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Castles in the Sky

perfect Golf Day

In a perfect world:

  • Walking three-and-half-hour rounds on golf courses where cell phones and power carts are banned.
  • Courses with irrigation water usage so efficient that golf serves as the model for conservation practices around the world.
  • My mother getting a posthumous invitation to join Augusta National Golf Club, with unlimited playing privileges dedicated to the son who plays the most golf.
  • Having a place for mental scorecards so I can unerringly remember peoples’ names away from the golf course.
  • Seeing the PGA Tour hold a tournament at my rain-saturated course, in the dead of winter, with the entrants playing summer rules.
  • Now that I can hit a draw, be able to hit my old fade upon command.
  • Hear the National Golf Foundation apologize to the hundreds of developers who went belly-up after assurance their new high-end, stupidly-difficult courses were a virtually guaranteed success.
  • Have a hotline to God for anyone who hits a ball into you without yelling “Fore!” or who doesn’t repair ball marks and replace divots. Might as well do the same for those who leave cigar butts on the collars of greens.
  • Institute a permanent ban on all those smelly perfume ads that stink up golf magazines and give me an immediate headache.
  • See David Feherty become a legitimate candidate for the U.S. presidency on the Irish Golfer ticket.
  • Ensure the courtesy cars provided the PGA Tour pros are Volkswagen bugs – the kind made in Mexico.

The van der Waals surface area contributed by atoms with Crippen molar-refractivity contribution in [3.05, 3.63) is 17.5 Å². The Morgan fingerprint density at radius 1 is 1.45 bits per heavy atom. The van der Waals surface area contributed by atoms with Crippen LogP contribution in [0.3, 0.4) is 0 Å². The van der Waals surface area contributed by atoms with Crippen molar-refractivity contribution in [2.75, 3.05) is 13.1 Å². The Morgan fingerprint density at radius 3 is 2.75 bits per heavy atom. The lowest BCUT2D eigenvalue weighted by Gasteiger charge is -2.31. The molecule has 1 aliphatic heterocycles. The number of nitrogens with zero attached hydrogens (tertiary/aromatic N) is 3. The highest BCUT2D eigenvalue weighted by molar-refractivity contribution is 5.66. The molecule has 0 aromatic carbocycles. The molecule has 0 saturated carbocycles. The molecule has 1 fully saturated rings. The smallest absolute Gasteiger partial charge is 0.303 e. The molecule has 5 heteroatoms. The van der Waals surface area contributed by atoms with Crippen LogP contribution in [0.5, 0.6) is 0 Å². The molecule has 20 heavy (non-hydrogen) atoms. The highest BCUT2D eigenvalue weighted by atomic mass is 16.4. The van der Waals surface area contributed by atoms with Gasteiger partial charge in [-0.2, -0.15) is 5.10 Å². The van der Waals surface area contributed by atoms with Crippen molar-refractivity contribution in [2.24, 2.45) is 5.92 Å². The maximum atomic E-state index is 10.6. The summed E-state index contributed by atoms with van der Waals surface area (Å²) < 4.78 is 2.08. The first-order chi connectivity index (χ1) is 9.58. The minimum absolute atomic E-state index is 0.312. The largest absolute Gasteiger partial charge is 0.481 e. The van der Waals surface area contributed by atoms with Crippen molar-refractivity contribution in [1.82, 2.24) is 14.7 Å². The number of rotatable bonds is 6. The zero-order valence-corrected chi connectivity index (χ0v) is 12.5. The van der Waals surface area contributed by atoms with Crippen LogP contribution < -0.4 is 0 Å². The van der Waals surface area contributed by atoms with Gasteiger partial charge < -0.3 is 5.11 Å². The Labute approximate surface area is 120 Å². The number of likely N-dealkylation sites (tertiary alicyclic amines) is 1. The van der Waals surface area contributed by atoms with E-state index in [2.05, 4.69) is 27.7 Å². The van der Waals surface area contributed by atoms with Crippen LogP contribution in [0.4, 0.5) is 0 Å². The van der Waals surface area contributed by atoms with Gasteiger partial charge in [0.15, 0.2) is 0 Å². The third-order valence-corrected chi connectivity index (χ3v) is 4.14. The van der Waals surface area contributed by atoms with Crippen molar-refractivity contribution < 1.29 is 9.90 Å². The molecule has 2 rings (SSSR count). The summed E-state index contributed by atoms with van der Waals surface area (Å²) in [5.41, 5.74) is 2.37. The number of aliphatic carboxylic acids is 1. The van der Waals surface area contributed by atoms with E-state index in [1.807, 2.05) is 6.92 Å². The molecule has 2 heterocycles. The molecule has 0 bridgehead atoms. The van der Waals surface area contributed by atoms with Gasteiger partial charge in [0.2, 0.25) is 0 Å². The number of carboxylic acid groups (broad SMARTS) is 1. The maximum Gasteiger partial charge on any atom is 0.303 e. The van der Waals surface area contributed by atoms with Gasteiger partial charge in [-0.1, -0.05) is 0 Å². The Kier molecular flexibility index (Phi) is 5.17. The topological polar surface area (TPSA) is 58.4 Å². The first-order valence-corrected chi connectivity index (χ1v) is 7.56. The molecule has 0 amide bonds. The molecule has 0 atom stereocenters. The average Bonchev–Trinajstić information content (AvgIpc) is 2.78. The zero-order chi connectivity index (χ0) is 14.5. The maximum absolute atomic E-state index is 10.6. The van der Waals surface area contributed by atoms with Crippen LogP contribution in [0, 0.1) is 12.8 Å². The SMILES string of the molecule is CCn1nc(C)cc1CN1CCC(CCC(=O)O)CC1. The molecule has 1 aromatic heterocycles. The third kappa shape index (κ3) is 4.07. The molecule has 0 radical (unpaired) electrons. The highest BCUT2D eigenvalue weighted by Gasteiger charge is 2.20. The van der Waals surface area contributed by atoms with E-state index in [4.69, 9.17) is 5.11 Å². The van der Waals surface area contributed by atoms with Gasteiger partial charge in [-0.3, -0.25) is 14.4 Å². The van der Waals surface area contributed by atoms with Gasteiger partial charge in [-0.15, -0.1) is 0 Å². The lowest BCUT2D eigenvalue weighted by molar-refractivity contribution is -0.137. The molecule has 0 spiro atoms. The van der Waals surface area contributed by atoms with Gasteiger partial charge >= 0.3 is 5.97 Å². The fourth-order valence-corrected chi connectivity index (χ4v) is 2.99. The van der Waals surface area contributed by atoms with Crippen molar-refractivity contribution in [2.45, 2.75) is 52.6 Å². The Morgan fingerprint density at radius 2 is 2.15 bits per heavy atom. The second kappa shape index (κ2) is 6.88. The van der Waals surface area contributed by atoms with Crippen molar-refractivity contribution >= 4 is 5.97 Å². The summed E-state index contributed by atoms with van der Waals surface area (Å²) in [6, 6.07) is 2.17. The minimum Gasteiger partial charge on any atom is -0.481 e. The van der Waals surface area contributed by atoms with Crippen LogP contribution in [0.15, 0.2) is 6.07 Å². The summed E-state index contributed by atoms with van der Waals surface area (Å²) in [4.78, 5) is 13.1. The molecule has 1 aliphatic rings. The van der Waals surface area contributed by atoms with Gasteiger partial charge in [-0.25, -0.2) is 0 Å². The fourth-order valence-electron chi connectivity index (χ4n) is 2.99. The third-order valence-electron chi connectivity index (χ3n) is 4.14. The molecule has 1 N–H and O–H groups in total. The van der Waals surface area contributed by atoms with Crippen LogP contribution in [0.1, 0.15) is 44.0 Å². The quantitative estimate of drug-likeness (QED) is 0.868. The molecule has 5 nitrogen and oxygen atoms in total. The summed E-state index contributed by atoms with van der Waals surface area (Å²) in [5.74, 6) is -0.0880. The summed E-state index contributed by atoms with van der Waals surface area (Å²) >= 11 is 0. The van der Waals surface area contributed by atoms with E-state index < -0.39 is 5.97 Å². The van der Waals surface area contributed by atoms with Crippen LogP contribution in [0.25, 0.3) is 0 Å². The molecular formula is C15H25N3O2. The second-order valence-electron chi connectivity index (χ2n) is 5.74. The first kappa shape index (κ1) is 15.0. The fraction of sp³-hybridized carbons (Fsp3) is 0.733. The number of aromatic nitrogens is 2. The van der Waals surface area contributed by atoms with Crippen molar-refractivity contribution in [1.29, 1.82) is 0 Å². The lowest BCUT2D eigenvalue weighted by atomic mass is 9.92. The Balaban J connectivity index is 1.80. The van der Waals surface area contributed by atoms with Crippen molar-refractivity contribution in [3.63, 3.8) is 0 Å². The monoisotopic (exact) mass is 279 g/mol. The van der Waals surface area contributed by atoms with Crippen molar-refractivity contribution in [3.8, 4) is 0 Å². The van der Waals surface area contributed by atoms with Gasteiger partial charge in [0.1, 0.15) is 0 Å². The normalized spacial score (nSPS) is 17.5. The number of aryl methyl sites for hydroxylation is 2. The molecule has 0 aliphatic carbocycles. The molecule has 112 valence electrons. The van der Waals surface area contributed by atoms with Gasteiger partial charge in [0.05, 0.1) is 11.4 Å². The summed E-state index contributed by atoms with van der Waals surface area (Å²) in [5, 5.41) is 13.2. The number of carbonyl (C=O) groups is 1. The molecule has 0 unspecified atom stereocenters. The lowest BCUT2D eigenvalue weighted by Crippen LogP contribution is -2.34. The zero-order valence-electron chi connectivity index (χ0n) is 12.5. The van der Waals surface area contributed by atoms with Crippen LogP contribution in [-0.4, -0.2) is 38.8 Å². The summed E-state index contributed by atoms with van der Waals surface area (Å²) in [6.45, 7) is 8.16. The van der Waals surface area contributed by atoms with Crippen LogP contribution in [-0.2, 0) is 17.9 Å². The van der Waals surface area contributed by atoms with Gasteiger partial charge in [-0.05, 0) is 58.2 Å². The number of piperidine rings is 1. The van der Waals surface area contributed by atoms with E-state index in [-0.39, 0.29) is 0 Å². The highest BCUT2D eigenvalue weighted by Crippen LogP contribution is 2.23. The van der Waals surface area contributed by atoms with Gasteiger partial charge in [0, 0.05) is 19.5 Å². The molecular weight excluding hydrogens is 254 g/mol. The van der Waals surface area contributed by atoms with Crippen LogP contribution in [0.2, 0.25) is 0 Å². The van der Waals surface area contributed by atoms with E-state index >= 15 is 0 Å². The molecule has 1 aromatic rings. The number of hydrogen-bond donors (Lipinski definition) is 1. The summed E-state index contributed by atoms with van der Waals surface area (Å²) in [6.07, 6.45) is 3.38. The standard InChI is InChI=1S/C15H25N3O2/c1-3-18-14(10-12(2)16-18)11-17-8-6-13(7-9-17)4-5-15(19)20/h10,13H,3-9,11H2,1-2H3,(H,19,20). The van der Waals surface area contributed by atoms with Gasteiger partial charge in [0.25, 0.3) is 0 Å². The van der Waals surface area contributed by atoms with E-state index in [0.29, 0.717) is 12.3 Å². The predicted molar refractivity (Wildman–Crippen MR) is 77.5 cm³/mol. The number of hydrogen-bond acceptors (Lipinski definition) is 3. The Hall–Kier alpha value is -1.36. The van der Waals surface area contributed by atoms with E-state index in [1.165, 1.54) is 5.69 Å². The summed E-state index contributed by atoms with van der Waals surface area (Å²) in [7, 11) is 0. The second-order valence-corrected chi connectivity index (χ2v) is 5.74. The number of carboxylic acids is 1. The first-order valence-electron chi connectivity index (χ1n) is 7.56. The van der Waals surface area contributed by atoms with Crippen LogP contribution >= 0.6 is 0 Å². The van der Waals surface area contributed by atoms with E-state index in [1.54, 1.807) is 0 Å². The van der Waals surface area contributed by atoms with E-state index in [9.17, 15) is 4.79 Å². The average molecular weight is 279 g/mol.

• See the PGA of America return to its core role as a supporter of its members [Author’s Note: The association has made strides in this area since the writing of this story.]
  • Require any environmental group that feels it must assail the golf industry make its first phone call to the Golf Course Superintendents Association of America or the local turfgrass association.
  • Let educational initiatives like the First Green program – and others like it – promoting the “green industry” to school-age kids proliferate throughout the nation.
  • Let every tee shot bounce another 50 yards whenever it finds a fairway, but have every wayward shot – which, of course, wouldn’t be eliminated totally – backspin into the short grass.
  • See golf return to its place as the “people’s game,” whereby everyone has access to it for a reasonable price – like $5 a round, at selected courses.

[Author’s Note: This story was originally written in 2003. As you have read, the issues addressed by the author back then are applicable today.]

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